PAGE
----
Intended purpose:

  • There has been a longstanding requirement for an applicant to provide GPs details and declare any relevant medical conditions when applying for a firearm certificate. The intended purpose of giving GPs greater involvement in the licensing process was first and foremost to enable continuous monitoring of a certificate holder’s medical condition, and to provide the police with the applicant’s medical history, allowing the licensing department to make an informed view of the applicant’s suitability to possess firearms. Continuous monitoring would prompt GPs to raise medical conditions of concern with the police as soon as they arise, instead of only when the applicant renews their licence. The need for firearm certificate holders to undergo medical assessment is also required by the EU Firearms Directive (2017/853).
  • The correct application of continuous monitoring would allow closer cooperation between police forces and GPs which will be of benefit to the public and the shooting community. This process of continuous monitoring could also lead to an extension of the certificate period, possibly seeing renewals every 10 years rather than every five, which would reduce the burden on police forces.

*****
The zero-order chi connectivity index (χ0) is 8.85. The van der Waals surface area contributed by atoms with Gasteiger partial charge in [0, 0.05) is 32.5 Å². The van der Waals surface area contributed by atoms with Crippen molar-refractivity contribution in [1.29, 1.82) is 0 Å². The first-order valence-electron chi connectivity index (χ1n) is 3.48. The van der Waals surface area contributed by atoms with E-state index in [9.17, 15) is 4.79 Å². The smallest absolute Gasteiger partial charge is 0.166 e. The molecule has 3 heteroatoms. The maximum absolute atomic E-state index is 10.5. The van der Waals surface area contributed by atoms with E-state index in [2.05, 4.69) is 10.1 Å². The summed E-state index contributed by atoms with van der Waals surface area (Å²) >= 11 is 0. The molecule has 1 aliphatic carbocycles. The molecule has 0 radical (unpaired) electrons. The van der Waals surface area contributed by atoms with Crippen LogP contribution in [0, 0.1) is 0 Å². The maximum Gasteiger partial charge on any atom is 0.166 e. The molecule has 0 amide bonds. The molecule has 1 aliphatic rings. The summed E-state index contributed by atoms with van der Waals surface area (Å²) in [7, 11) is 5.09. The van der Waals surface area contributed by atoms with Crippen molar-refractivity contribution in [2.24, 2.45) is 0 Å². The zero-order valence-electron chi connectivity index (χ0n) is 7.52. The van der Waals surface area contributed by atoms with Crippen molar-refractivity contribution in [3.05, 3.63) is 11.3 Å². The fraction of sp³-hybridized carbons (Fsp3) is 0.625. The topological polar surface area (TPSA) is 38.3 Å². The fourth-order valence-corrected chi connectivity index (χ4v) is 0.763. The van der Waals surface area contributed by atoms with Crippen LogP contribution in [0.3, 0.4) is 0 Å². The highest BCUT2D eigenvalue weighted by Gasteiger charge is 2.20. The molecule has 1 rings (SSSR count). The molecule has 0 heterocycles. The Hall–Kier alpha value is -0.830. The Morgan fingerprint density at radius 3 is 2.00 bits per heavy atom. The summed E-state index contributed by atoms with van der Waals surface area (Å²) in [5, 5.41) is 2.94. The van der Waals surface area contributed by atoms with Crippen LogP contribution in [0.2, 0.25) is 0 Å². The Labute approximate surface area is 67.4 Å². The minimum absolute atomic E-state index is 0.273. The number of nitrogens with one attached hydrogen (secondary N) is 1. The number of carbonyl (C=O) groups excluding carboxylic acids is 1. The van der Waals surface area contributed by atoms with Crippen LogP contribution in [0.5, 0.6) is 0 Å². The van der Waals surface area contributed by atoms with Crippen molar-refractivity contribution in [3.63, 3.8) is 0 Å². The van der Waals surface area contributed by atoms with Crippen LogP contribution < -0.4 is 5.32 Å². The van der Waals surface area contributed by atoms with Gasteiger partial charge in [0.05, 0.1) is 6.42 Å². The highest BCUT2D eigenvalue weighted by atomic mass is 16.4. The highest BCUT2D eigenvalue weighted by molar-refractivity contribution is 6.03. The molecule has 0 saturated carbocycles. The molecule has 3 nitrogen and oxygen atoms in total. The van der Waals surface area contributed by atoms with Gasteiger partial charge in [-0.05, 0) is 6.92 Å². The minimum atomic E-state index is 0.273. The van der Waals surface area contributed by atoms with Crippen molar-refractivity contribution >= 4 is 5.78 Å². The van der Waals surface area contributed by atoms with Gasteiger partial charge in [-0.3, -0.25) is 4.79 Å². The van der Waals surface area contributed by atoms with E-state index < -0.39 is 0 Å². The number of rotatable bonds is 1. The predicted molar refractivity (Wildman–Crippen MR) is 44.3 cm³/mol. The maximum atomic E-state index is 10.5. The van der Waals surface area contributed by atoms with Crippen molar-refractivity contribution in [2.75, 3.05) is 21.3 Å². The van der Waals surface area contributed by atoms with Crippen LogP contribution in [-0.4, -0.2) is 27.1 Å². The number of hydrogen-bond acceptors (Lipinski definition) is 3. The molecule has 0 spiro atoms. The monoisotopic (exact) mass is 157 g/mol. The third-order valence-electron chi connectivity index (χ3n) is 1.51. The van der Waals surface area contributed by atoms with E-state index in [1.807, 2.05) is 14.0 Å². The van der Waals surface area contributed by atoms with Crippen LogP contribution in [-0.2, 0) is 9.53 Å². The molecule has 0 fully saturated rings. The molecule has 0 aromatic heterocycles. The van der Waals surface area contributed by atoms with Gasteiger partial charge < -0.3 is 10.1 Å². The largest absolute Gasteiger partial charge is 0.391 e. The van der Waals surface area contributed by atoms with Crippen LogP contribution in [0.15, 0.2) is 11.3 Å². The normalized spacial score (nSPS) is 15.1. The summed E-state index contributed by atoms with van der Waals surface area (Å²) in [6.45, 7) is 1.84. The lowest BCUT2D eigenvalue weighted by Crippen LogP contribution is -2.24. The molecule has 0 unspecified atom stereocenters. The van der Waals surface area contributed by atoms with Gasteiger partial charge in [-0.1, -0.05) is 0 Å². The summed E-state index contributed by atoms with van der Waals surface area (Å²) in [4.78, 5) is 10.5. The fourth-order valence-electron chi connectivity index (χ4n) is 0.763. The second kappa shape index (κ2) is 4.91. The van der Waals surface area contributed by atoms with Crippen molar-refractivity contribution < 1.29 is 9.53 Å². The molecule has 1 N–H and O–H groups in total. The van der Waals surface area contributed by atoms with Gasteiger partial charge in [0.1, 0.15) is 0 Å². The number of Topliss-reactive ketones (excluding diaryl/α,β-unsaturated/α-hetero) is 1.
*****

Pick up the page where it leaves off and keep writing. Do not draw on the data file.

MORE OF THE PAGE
Mental health:

  • One in three UK adults suffer at some point with some degree of mental health issue, this is thought to be higher for many who live and work in rural areas because of increased loneliness and isolation. In order to reduce the risk to a satisfactory level the licensing policy needs to work in cooperation with the medical sector to ensure that those who suffer from mental health issues have the support of their local GPs. The Countryside Alliance welcomed the introduction of continuous monitoring within the licensing procedure and the initial background check required by the police. The procedure allows for the GP to bring any mental health conditions to the attention of the licensing department as soon as possible.
  • Any firearms licensing medical procedure needs to take into consideration applicants refusing to receive medical attention because of the risk of losing their firearms. This potential can lead to unacceptable levels of risk which will not be accepted by the shooting community.